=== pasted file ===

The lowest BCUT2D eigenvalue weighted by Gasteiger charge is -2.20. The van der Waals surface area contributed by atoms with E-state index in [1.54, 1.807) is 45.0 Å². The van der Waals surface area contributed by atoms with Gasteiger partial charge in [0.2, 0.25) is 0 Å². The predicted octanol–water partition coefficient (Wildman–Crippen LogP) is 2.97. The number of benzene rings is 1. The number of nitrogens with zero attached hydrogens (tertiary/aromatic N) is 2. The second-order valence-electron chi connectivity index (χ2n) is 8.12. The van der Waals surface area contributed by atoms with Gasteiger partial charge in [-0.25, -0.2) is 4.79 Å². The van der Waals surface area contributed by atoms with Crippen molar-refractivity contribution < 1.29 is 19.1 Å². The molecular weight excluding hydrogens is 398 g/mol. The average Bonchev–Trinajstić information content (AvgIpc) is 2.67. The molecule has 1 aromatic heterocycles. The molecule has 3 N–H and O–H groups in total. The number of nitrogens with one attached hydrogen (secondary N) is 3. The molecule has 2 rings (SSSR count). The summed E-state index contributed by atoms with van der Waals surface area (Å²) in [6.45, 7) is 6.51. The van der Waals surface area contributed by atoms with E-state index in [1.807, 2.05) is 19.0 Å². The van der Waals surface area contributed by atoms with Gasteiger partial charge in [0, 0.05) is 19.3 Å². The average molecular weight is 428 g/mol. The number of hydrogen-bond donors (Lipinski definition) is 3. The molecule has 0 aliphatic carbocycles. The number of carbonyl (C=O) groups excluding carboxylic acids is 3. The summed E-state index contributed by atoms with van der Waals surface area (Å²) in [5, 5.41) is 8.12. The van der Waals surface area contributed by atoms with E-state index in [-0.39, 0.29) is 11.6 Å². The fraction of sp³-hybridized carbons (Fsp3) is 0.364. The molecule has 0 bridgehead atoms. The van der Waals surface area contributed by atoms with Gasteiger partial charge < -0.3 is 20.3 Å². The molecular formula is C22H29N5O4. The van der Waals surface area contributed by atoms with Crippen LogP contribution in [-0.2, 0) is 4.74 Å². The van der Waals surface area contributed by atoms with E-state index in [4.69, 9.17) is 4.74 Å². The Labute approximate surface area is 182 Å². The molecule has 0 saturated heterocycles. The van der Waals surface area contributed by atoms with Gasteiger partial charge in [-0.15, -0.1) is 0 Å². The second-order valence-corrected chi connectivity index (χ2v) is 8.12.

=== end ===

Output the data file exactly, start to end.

The lowest BCUT2D eigenvalue weighted by Gasteiger charge is -2.20. The van der Waals surface area contributed by atoms with E-state index in [1.54, 1.807) is 45.0 Å². The van der Waals surface area contributed by atoms with Gasteiger partial charge in [0.2, 0.25) is 0 Å². The predicted octanol–water partition coefficient (Wildman–Crippen LogP) is 2.97. The number of benzene rings is 1. The number of nitrogens with zero attached hydrogens (tertiary/aromatic N) is 2. The second-order valence-electron chi connectivity index (χ2n) is 8.12. The van der Waals surface area contributed by atoms with Gasteiger partial charge in [-0.25, -0.2) is 4.79 Å². The van der Waals surface area contributed by atoms with Crippen molar-refractivity contribution < 1.29 is 19.1 Å². The molecular weight excluding hydrogens is 398 g/mol. The average Bonchev–Trinajstić information content (AvgIpc) is 2.67. The molecule has 1 aromatic heterocycles. The molecule has 3 N–H and O–H groups in total. The number of nitrogens with one attached hydrogen (secondary N) is 3. The molecule has 2 rings (SSSR count). The summed E-state index contributed by atoms with van der Waals surface area (Å²) in [6.45, 7) is 6.51. The van der Waals surface area contributed by atoms with E-state index in [1.807, 2.05) is 19.0 Å². The van der Waals surface area contributed by atoms with Gasteiger partial charge in [0, 0.05) is 19.3 Å². The average molecular weight is 428 g/mol. The number of hydrogen-bond donors (Lipinski definition) is 3. The molecule has 0 aliphatic carbocycles. The number of carbonyl (C=O) groups excluding carboxylic acids is 3. The summed E-state index contributed by atoms with van der Waals surface area (Å²) in [5, 5.41) is 8.12. The van der Waals surface area contributed by atoms with E-state index in [-0.39, 0.29) is 11.6 Å². The fraction of sp³-hybridized carbons (Fsp3) is 0.364. The molecule has 0 bridgehead atoms. The van der Waals surface area contributed by atoms with Gasteiger partial charge < -0.3 is 20.3 Å². The molecular formula is C22H29N5O4. The van der Waals surface area contributed by atoms with Crippen LogP contribution in [-0.2, 0) is 4.74 Å². The van der Waals surface area contributed by atoms with E-state index in [4.69, 9.17) is 4.74 Å². The Labute approximate surface area is 182 Å². The molecule has 0 saturated heterocycles. The van der Waals surface area contributed by atoms with Gasteiger partial charge in [-0.15, -0.1) is 0 Å². The second-order valence-corrected chi connectivity index (χ2v) is 8.12.